A new investigation team is to be set up by the PSNI police, ostensibly to probe the involvement of British forces in sectarian murders in the North.
The unit will be an arm of the PSNI’s Historical Enquiries Team (HET) which says it is reviewing thousands of killings during the conflict.
HET director David Cox told the Dublin parliament that the newly formed “White Team” based in London will examine allegations of collusion.
He revealed details of the new team during an unprecedented address to a sub-committee of the Dublin parliament examining a report on British state collusion in a number of bombings in the 26 Countuies.
PSNI Chief Constable Hugh Orde also addressed the committee, the first time a Six-County police chief has done so.
Mr Cox said the first series of cases to be passed to the new unit will involve the so-called “Glenanne gang”, which included serving members of the RUC police and the British Army’s UDR. The gang has been linked to the murders of over 70 people.
“As we go through our process with the rest of the HET (files), if collusion becomes an issue in a case, then the White Team will take that,” Cox said.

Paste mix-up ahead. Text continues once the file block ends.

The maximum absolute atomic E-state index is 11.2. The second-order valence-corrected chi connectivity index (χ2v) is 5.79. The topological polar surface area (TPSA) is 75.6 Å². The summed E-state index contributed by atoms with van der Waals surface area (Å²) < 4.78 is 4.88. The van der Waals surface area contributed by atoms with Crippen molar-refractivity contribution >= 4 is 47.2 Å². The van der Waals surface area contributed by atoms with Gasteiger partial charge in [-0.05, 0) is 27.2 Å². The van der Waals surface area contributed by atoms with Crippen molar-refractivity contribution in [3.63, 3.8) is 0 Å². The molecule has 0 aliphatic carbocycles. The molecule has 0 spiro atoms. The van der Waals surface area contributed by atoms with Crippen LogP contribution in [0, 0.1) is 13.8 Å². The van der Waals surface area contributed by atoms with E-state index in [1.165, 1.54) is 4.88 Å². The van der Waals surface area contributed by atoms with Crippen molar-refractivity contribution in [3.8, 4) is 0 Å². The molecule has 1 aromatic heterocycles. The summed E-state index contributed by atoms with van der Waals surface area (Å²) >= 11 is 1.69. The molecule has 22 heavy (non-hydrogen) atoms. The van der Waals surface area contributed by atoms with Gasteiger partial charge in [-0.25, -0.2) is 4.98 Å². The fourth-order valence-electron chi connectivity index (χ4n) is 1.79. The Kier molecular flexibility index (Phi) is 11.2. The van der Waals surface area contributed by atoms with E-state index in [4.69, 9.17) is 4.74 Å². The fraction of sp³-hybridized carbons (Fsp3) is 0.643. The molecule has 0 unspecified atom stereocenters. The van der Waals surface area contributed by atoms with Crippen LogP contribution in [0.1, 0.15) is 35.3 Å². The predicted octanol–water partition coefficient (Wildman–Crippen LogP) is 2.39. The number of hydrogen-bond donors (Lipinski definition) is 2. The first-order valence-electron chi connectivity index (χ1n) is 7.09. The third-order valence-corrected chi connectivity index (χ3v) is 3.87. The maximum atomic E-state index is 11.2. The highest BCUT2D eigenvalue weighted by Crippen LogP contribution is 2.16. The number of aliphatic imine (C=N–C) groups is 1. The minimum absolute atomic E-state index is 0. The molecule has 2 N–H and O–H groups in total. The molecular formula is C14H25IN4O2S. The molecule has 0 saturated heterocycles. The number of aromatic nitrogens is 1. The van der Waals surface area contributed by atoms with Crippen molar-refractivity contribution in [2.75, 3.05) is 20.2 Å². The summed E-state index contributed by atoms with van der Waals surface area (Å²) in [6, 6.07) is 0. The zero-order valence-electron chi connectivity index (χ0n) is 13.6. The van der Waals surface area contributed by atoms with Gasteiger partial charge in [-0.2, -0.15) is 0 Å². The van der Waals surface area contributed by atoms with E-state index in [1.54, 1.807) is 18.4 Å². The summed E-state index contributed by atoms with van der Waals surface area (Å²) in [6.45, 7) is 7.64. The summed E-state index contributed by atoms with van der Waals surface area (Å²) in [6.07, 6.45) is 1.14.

The announcement was dismissed out of hand by republicans, who have always condemned attempts by the British Crown forces to ‘investigate’ their own crimes.
Meanwhile, the family of murdered Donegal councillor Eddie Fullerton have brought their demands for a public inquiry to a meeting with the 26-County Taoiseach today.
Mr Fullerton was shot dead at his home in Buncrana on May 25th, 1991, in what is believed at the time to be an attack by a Derry-based unionist paramilitary gang in collusion with British forces.
The Taoiseach’s decision to meet the Fullertons comes after intensive campaigning by the family and by Sinn Féin for a full, independent, public inquiry into the case.
Local Sinn Féin councillor Padraig Mac Lochlainn said: “It is vitally important that this meeting at the highest level is simply the first stage in further progressive and productive Government action on Eddie Fullerton’s case.
The issue was raised by Sinn Féin at the multiparty talks at St Andrew’s in Scotland last month.